Being able to handle a needle and thread to perform basic repairs of your clothes and equipment is a very important skill to possess. You don’t fully realize or appreciate the importance of buttons until they break on you when you’re 10 miles into a 40 mile hike.
Sewing a Button
Buttons come primarily in 2 or 4-hole designs. The process for attaching either design is mostly the same.
Thread the Needle
This can be very frustrating. If the end of your thread is frayed, you can wet it with your lips to help create a narrow end to feed through the eye of the needle. Once you thread the needle, pull it through so that both ends are equal and at least 12 inches long. Tie a knot in the tail end of the thread to create an anchor point and help prevent the thread from pulling loose while you’re working.
Create the Anchor
From the back side of the cloth, run the needle through to the front. If you have a 2-hole button, run the needle through to the back side again so that a small loop is formed in the front side. The size of the loop should be equal to the distance between the holes in the button. Run the needle through the cloth several times to build up the loop. If you have a 4-hole button, do the same thing except in the shape of an X.
Place the Button
With your anchor created, position the button holes over the ends of the anchor and run the needle from the back of the cloth through to the front and through one of the button holes. It’s important not to make the button snug up to the cloth, there should be a space the width of a toothpick between the button and the cloth. You can eyeball this distance, but to get a nice, clean stitch, it’s helpful to lay another needle or toothpick over the top of the button to act as a spacer so that as you run the needle through the holes, the thread wraps over it.
Run the needle from back to front through the buttonholes and over the spacer until you feel you’ve made a solid attachment. Then run the needle back through the buttonholes, but not through the cloth so that the thread is dangling between the button and the cloth. Wrap the dangling thread around the stitched thread several times and pull it snug to cinch down the thread that holds the button on to the cloth. This will reinforce the stitching
To finish the job, run the needle through the anchor to the back side of the cloth. Then run the needle through the back side of the anchor several times and tie a knot to secure the thread. Tying several knots isn’t a bad idea, but don’t overdo it. Once you’re satisfied that the knots will hold, trim away the excess thread and test your work.
Stitching a Tear
When you stitch a torn piece of clothing, you’re going to have to make do with less cloth than you originally started with. A tear in cloth means that the threads at the edge of the rip have been weakened and aren’t suitable for holding a stitch. That doesn’t mean that you can’t fix or patch the tear, you’ll just have to accept that it may be a little tight until you can get to a proper tailor.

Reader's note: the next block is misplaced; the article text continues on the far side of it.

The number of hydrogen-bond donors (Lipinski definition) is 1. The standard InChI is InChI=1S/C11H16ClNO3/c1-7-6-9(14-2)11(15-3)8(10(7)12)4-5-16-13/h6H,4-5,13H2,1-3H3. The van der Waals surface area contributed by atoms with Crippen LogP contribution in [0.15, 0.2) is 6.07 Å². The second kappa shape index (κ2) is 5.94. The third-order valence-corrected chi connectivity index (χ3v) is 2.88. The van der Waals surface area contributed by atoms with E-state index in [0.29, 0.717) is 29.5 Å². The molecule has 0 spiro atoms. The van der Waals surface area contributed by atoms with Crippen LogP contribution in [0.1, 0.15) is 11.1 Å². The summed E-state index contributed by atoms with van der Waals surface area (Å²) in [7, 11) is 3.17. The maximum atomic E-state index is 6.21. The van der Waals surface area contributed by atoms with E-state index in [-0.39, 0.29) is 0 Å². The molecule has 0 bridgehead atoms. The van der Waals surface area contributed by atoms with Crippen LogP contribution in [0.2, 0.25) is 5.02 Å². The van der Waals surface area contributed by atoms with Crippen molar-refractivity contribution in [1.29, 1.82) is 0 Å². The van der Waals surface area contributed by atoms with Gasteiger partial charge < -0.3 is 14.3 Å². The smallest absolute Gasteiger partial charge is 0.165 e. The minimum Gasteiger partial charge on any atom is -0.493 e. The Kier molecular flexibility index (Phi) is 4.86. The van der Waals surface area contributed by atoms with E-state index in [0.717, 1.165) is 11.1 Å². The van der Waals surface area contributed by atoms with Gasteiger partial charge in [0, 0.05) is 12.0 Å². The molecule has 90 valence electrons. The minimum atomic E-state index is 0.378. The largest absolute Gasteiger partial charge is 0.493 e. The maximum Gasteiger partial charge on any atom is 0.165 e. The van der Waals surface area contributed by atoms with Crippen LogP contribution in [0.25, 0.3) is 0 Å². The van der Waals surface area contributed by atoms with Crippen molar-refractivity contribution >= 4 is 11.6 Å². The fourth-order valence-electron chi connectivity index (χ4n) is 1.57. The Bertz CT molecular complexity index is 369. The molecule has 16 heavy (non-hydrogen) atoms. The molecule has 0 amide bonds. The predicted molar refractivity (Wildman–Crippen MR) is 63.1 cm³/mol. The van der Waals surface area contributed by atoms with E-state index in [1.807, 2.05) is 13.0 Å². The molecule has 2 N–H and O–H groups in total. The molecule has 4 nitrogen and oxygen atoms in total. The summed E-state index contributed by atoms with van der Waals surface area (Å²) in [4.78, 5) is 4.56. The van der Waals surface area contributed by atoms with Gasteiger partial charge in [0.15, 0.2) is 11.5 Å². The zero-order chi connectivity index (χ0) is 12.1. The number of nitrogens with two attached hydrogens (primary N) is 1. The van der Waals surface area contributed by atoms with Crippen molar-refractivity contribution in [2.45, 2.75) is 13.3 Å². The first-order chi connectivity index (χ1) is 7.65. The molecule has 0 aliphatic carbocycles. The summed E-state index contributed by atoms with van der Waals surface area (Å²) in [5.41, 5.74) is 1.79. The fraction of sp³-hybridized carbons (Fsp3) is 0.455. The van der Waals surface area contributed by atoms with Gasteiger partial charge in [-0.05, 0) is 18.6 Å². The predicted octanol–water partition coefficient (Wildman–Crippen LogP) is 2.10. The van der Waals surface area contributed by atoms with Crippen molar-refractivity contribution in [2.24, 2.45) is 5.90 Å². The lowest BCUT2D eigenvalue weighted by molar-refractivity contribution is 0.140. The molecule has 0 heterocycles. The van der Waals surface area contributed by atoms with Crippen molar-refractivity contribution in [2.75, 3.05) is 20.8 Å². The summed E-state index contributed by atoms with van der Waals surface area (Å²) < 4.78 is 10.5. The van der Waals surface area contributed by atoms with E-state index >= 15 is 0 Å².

I should also mention that there are many, many techniques for stitching tears and that each has it’s own advantages and difficulties. The technique that is being taught here is a very simple, but sturdy approach that is field expedient and durable.
Thread the Needle
This step is more or less the same as described in the Sewing a Button section. The length of the thread you’ll need is dependent on the thickness of the cloth you’re stitching and the length of the tear. Generally speaking, you’ll probably want to have 12-24 inches of doubled up thread (that’s 24-48 inches of single strand thread).
Clean up the Tear
Before you begin stitching, it’s a good idea to try and clean up the edges of the tear. Cut away any loose thread and try to make the edges as straight and clean as possible. Try not to cut away any serviceable material as you’ll need this to help close the tear.
Meet in the Middle
Once the edges are cleaned up, press them together so that the insides of both sides the cloth are touching and the edges face outward away from the wearer’s body. Beginning at one end of the tear, begin stitching the two sides together.
There are a couple techniques you can use to actually stitch the tear. One technique is a back-and-forth stitch where you simply run the needle from one side to the other along the length of the tear. The other is a running loop stitch where you run the needle through from one side, bring it back over the tear to the same side, cinch the stitch, and run the needle back through the same side.
Run your stitching up and down the length of the tear several times to make the stitching hold tight.
Reinforce the Ends
Once you’ve closed up the tear, run a few extra stitches through the ends of the tear to provide additional reinforcement where the tear is most likely to grow. After building up the material with the thread, tie a knot or two to hold it in place and trim off the extra thread.